The insulin and IGF1 receptor kinase domains are functional dimers in the activated state.Cabail, M.Z., Li, S., Lemmon, E., Bowen, M.E., Hubbard, S.R., Miller, W.T.
(2015) Nat Commun 6: 6406-6406
- PubMed: 25758790
- DOI: 10.1038/ncomms7406
- PubMed Abstract:
The insulin receptor (IR) and insulin-like growth factor-1 receptor (IGF1R) are highly related receptor tyrosine kinases with a disulfide-linked homodimeric architecture. Ligand binding to the receptor ectodomain triggers tyrosine autophosphorylation ...
The insulin receptor (IR) and insulin-like growth factor-1 receptor (IGF1R) are highly related receptor tyrosine kinases with a disulfide-linked homodimeric architecture. Ligand binding to the receptor ectodomain triggers tyrosine autophosphorylation of the cytoplasmic domains, which stimulates catalytic activity and creates recruitment sites for downstream signalling proteins. Whether the two phosphorylated tyrosine kinase domains within the receptor dimer function independently or cooperatively to phosphorylate protein substrates is not known. Here we provide crystallographic, biophysical and biochemical evidence demonstrating that the phosphorylated kinase domains of IR and IGF1R form a specific dimeric arrangement involving an exchange of the juxtamembrane region proximal to the kinase domain. In this dimer, the active position of α-helix C in the kinase N lobe is stabilized, which promotes downstream substrate phosphorylation. These studies afford a novel strategy for the design of small-molecule IR agonists as potential therapeutic agents for type 2 diabetes.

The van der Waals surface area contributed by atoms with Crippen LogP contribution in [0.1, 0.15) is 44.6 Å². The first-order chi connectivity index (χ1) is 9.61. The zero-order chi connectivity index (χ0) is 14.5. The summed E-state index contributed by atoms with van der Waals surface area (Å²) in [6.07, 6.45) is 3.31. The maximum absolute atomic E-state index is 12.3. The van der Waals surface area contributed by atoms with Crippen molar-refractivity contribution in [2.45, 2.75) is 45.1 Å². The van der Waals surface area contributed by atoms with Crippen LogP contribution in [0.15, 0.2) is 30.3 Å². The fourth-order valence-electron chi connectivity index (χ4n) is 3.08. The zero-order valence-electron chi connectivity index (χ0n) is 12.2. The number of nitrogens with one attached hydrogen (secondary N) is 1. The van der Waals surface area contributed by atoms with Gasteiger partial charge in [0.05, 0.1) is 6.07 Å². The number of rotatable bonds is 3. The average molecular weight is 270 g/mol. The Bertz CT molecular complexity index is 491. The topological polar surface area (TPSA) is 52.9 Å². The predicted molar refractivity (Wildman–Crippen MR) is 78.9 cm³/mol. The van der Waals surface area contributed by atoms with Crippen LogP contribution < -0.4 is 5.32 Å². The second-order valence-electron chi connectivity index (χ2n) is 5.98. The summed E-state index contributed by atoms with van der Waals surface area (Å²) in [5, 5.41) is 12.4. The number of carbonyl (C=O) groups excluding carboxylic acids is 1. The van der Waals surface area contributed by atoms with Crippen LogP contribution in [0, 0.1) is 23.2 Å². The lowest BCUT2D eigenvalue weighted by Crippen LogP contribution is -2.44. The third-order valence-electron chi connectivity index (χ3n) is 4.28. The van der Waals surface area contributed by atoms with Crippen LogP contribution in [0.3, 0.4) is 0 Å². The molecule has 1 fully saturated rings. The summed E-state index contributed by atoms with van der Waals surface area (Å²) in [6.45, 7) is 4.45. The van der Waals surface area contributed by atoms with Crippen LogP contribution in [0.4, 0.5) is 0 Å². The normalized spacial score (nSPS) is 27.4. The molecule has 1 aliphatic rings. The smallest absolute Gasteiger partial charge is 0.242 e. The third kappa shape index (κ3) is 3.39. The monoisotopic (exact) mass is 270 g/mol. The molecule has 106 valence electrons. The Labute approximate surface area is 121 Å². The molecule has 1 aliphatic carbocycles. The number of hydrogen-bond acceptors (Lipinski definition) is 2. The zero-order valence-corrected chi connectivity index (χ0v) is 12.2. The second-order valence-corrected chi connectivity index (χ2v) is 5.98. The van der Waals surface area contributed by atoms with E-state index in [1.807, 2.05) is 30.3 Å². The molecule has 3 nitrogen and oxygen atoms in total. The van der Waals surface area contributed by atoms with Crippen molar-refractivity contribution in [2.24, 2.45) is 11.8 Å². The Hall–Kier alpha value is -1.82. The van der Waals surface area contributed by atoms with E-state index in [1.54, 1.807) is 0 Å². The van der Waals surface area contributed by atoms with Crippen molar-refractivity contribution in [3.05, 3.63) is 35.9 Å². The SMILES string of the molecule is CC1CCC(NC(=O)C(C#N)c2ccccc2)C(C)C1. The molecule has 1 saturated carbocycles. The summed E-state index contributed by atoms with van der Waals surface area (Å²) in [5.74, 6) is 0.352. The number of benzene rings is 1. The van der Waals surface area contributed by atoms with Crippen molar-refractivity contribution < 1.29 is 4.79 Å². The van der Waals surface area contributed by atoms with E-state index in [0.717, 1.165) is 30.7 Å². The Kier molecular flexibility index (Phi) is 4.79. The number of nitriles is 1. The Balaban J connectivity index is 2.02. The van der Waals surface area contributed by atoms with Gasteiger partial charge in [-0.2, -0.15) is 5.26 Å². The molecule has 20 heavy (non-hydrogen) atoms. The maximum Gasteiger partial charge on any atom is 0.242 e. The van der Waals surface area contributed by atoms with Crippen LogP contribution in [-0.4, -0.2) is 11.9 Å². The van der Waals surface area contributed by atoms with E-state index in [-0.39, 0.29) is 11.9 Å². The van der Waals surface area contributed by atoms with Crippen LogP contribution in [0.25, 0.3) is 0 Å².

Department of Physiology and Biophysics, Stony Brook University, Stony Brook, New York 11794, USA.,Department of Biochemistry and Molecular Pharmacology, Kimmel Center for Biology and Medicine of the Skirball Institute, New York University School of Medicine, New York, New York 10016, USA.